The Ethereum Community has developed a list of rules for defining ERC-20 tokens. There are nine rules for creating ERC-20 tokens - including 3 optional (recommended) guidelines and six mandatory rules.
A token’s name, the symbol associated with it, and the suggested use of up to 18 decimal places when using an ERC-20 token are optional rules or guidelines. As detailed by Cointelegraph, mandatory rules which ERC-20 tokens must follow include those associated with the following functions (or processes):
- Approve - used to prevent counterfeiting as this function checks each ERC-20 transaction against the outstanding token supply,
- Allowance - used to check balance of ERC-20 accounts before transfers, in order to determine whether an account has sufficient funds,
- balanceOf - a function that returns the number of tokens stored in a particular Ethereum account,
- transfer - used to manage the transfer of tokens to user accounts (taken from the token’s total supply),
- transferFrom - a function used to transfer tokens between different users,
- totalSupply - the total number of ERC-20 tokens issued
How Ethereum, Smart Contracts, and ERC-20 Tokens Work
In order to understand how ERC-20 tokens function in the smart contract-based Ethereum ecosystem, let’s review how the cryptocurrency’s blockchain and virtual machine work to support transactions on the open-source network.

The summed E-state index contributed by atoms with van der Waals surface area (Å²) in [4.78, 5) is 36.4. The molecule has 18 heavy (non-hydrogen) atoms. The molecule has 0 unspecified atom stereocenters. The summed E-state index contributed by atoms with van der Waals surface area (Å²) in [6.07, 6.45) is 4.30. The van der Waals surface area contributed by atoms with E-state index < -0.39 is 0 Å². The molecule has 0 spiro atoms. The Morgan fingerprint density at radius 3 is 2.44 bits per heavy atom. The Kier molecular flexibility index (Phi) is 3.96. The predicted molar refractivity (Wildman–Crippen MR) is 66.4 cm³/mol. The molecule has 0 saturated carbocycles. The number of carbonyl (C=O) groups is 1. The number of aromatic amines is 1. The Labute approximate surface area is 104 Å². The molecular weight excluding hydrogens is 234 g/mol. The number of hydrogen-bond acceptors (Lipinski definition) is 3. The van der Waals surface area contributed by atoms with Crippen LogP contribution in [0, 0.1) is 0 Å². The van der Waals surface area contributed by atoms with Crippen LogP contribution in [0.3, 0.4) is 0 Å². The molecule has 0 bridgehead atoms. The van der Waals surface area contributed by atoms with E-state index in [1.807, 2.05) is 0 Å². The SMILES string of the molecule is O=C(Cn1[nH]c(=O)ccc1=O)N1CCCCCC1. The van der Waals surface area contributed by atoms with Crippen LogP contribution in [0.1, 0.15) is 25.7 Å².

As a permissionless and publicly accessible, decentralized network, Ethereum performs two main functions including registering transactions on its blockchain and processing smart contracts through its virtual machine. These functions are required when building decentralized applications (dApps) as they are an integral part of Ethereum’s economic system.
ERC-20 Tokens May Represent Proof of Ownership
Developers who deploy dApps on Ethereum are charged for using the crypto network’s computing power and all payments are made in Ether, the platform’s native cryptocurrency. While creating dApps, developers may issue ERC-20 tokens in order to use them as a currency or they may serve as “points” in a loyalty program.
DApp developers may also create ERC-20 tokens to represent proof of ownership of a property or other real world assets including gold or commodities. As explained, ERC-20 compliant tokens are issued through smart contracts.
Smart contracts also allow developers to manage transactions involving ERC-20 tokens - as they can be used to maintain a record of account balances. Ethereum-based smart contracts are programmed using Solidity, which uses If-This-Then-That (IFTTT) logic.
Following ERC-20 and Other Standards Makes It Easier to Update Source Code
After an ERC-20 tokens have been issued, they may be traded or used to pay for goods and services. Without an established standard like ERC-20, it would not be possible to trade tokens on the Ethereum network - as different tokens might not be compatible with each other.
It’s important for Ethereum developers to adhere to best practices which include following established standards such as the ERC-20 specification. Software programs must be well-documented so that it becomes easier for developers to understand what a particular piece of code does. Properly documented source code can also be updated in a more efficient manner.